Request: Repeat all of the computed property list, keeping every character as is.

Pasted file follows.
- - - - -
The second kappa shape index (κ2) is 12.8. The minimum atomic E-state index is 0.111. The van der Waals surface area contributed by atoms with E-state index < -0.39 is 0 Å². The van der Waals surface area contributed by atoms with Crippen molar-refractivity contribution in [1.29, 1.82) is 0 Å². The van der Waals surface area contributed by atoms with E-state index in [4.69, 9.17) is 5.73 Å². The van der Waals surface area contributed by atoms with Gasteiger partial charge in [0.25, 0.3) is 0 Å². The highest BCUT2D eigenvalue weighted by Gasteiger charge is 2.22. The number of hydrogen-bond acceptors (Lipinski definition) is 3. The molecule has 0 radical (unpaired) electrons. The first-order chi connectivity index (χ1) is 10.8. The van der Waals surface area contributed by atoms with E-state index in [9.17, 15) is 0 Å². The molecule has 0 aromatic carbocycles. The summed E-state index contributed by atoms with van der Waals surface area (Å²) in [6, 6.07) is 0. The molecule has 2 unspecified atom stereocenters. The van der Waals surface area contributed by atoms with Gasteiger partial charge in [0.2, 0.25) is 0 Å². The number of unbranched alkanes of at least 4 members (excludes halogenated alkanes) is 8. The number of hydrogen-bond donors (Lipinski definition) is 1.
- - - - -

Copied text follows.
The second kappa shape index (κ2) is 12.8. The minimum atomic E-state index is 0.111. The van der Waals surface area contributed by atoms with E-state index < -0.39 is 0 Å². The van der Waals surface area contributed by atoms with Crippen molar-refractivity contribution in [1.29, 1.82) is 0 Å². The van der Waals surface area contributed by atoms with E-state index in [4.69, 9.17) is 5.73 Å². The van der Waals surface area contributed by atoms with Gasteiger partial charge in [0.25, 0.3) is 0 Å². The highest BCUT2D eigenvalue weighted by Gasteiger charge is 2.22. The number of hydrogen-bond acceptors (Lipinski definition) is 3. The molecule has 0 radical (unpaired) electrons. The first-order chi connectivity index (χ1) is 10.8. The van der Waals surface area contributed by atoms with E-state index in [9.17, 15) is 0 Å². The molecule has 0 aromatic carbocycles. The summed E-state index contributed by atoms with van der Waals surface area (Å²) in [6, 6.07) is 0. The molecule has 2 unspecified atom stereocenters. The van der Waals surface area contributed by atoms with Gasteiger partial charge in [0.2, 0.25) is 0 Å². The number of unbranched alkanes of at least 4 members (excludes halogenated alkanes) is 8. The number of hydrogen-bond donors (Lipinski definition) is 1.